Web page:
He said: ‘I am but one small instrument.’ Do you remember that?
As Jim Adkins rifled these melodic words into the crowded Arizona night, I realized that history was in the making. What that history is exactly remains to be seen.
The creaky floorboards of Modified Arts trembled in the wake of a rock that has become all too familiar. The lyrics were shouted back with fervor and angst that seemed to settle in the room’s thick air. This was the place to be, Phoenix. For a “secret” show, it sure was let out of the bag. As Jimmy Eat World had tweeted earlier in the day, “If you live in PHX and have plans for tonight, cancel them.” This seemed like a fair warning at the time.
Jeff Bufano of Reubens Accomplice, the supposed headliner before the news broke, crowed, “[You must] have that Twitter thing on your phones or something.” Perhaps that is the truth, as the masses started assembling as early as 3 p.m. for a 7 p.m. start. Who says Twitter isn’t powerful?
Upon arriving at around 6:10, the line wrapped entirely around the place; to the point that it began to wind back up to the front entrance. It didn’t seem long until the cry was let out that it was sold out and the lines weren’t getting in. “Extremely limited space” is not a joke.
The lineup for the night included Ian Stupar of El Oso Negro, Source Victoria and Reubens Accomplice. For the most part, the opening bands were making way for the much-anticipated headliners to take the stage. Stupar opened it up with a few original songs and finished up a mellow set with covers of Reubens and JEW songs, respectively. Source Victoria took the stage with melodic guitars and harmonic vocals to tame the room. “You guys are here for Reubens, right?” was the joke of the night from our openers. Once Reubens Accomplice took the stage, you could feel the room on the edge of its seat. Reubens threw some eagerly anticipated songs at us. As far as their several-years-in-the-making album, Bufano joked, “We’ll release it in four years. But, it will have 176 tracks and you guys will be blown away.”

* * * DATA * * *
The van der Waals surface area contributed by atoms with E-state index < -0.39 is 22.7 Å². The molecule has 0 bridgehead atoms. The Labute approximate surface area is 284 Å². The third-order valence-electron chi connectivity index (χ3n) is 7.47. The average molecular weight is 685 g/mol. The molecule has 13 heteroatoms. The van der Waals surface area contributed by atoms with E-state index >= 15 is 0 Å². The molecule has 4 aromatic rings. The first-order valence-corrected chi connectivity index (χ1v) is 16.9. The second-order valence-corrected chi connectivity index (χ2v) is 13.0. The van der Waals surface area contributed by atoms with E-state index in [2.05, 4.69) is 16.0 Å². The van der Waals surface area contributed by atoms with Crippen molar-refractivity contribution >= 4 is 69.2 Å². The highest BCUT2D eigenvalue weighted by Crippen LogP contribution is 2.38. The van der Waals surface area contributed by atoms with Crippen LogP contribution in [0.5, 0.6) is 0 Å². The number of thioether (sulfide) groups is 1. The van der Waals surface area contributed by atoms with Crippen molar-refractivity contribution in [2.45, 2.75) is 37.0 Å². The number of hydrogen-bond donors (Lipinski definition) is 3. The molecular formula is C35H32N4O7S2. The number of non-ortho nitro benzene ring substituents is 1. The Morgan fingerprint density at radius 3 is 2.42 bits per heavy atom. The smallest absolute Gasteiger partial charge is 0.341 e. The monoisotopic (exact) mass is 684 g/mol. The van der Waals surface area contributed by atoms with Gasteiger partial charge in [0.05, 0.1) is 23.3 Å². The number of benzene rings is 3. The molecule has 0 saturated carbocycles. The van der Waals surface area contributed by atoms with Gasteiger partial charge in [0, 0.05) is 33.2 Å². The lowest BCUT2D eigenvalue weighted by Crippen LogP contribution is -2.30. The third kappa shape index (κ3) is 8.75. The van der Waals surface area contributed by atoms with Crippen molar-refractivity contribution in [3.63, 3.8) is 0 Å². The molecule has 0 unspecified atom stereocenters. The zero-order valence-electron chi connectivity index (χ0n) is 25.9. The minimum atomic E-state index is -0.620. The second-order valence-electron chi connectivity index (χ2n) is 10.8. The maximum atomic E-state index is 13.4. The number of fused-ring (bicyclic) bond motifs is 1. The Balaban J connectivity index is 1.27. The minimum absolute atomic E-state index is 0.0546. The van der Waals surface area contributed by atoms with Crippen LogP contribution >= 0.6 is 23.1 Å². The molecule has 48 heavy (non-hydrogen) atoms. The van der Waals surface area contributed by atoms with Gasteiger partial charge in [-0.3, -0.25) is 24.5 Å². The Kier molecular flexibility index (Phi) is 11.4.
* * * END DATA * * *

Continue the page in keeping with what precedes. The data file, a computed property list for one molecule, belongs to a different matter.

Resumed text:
By the time Jim Adkins and crew took the stage, the eagerness was dripping off the walls. There was definitely something special about this “secret” show. You could feel it in the room. Even though I did not have the privilege of growing up here, this concert felt like it was drumming up the spirits of 10 years ago. Everything was perfect in that regard. From Adkins beckoning Sam Means (The Format) to the stage in jest, to the strained voices in the back crying out for “one more song” or to “play all night,” this night belonged to the fans, the bands and this city. “Bleed American” began the shouted refrains and huddled, rhythmic masses in their dance with the night. Once “Goodbye Sky Harbor” echoed in the room, you could feel the excitement that this city has, not just for its most notable band, but for its music scene.